Sudan ready for talks with Darfur rebels - minister
KHARTOUM, April 30 (Reuters) - Sudan is ready to negotiate with Darfur rebels once they unite their leadership but should not be expected to sit idly by if government forces in the region are attacked, the junior foreign minister said on Monday.
Rebels and the African Union have accused Sudanese forces of bombing territories in northern Darfur in April while leaders of several rebel factions were preparing for unity talks.
Al-Samani Al-Wasyla blamed the fragmentations and divisions among the many rebels in Darfur, along with "negative messages" sent by western powers, notably the United States, for hindering the prospects of peace negotiations.
"Sudan has not closed the door in the face of any party that could convince the rebel groups (to join peace negotiations) ... because these groups are Sudanese. Peace cannot be achieved without them," he told Reuters in an interview.
"(But) there are countries ... like the United States that have been sending negative messages, thinking that pressure and threats of sanctions will make the Sudanese government accept anything," he said.
The prospect that Sudan will yield to western demands and allow a large United Nations peacekeeping force in Darfur prompted some rebel groups to delay joining peace talks, hoping for more government compromises, Wasyla added.
Only one main rebel faction signed a May 2006 peace deal with the government. The agreement has failed to stop the violence in Darfur, where the United Nations says around 200,000 people have died and more than 2 million have fled their homes since the conflict flared in 2003.
Earlier on Sunday, Sudanese Foreign Minister Lam Akol told the BBC the government was hoping to meet Darfur rebels for talks organised by the semi-autonomous Government of Southern Sudan in the coming weeks.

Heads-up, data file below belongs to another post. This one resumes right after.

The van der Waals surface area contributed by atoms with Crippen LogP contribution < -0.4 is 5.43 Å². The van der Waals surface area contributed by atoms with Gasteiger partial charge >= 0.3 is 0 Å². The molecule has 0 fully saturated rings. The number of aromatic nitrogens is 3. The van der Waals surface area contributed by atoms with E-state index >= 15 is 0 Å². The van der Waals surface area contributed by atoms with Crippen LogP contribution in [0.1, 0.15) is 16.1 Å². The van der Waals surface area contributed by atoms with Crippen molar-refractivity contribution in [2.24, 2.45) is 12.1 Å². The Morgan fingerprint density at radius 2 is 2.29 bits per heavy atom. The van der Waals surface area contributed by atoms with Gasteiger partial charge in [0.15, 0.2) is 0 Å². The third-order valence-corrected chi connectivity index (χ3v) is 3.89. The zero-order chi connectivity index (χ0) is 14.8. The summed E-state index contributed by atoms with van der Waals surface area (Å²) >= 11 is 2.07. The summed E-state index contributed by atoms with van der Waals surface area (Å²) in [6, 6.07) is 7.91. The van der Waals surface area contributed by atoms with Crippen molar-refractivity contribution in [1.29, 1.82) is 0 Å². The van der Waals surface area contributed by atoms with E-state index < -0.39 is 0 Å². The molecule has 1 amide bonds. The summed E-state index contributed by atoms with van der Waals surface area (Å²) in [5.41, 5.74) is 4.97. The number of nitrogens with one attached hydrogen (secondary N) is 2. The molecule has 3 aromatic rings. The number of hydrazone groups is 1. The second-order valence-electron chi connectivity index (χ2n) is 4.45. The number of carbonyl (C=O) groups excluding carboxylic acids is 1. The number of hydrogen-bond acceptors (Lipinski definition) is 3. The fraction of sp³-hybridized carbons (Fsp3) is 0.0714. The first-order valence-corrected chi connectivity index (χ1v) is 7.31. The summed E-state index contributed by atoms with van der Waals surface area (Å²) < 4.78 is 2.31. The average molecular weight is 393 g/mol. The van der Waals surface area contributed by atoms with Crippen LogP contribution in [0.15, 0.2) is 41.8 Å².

He was not immediately available for comment.
The African Union, which has a force of some 5,000 troops in the volatile region, last week said government aircraft had bombed rebel territories in Amaray in north Darfur on April 19 and April 21 while several leaders were preparing for talks.
And the leader of one rebel faction said his forces brought down a government helicopter that attacked a site in northern Darfur ahead of similar unity talks early on Sunday.
The armed forces denied the attacks but said it had lost contact with a helicopter that was sent on a reconnaissance mission on Sunday after its pilot reported a technical failure.
Wasyla said he could not confirm or deny those raids, but added: "The government respects all ceasefire deals ... But is the government required to take attacks from groups that have not signed any agreement and not respond?"
The rebels say the attacks in April were unprovoked.
Sudan has so far rejected the deployment of a 20,000 U.N. force in Darfur but said it would accept as many African Union peacekeepers as required to stop the violence and called on the world body to fund these troops.
"Transforming the (African) force into a United Nations one rather has become the (west's) goal, rather than reaching a solution," Wasyla said, adding that Sudan will not bow to pressure to accept such a force.
"There are limits that could not be exceeded," he said.
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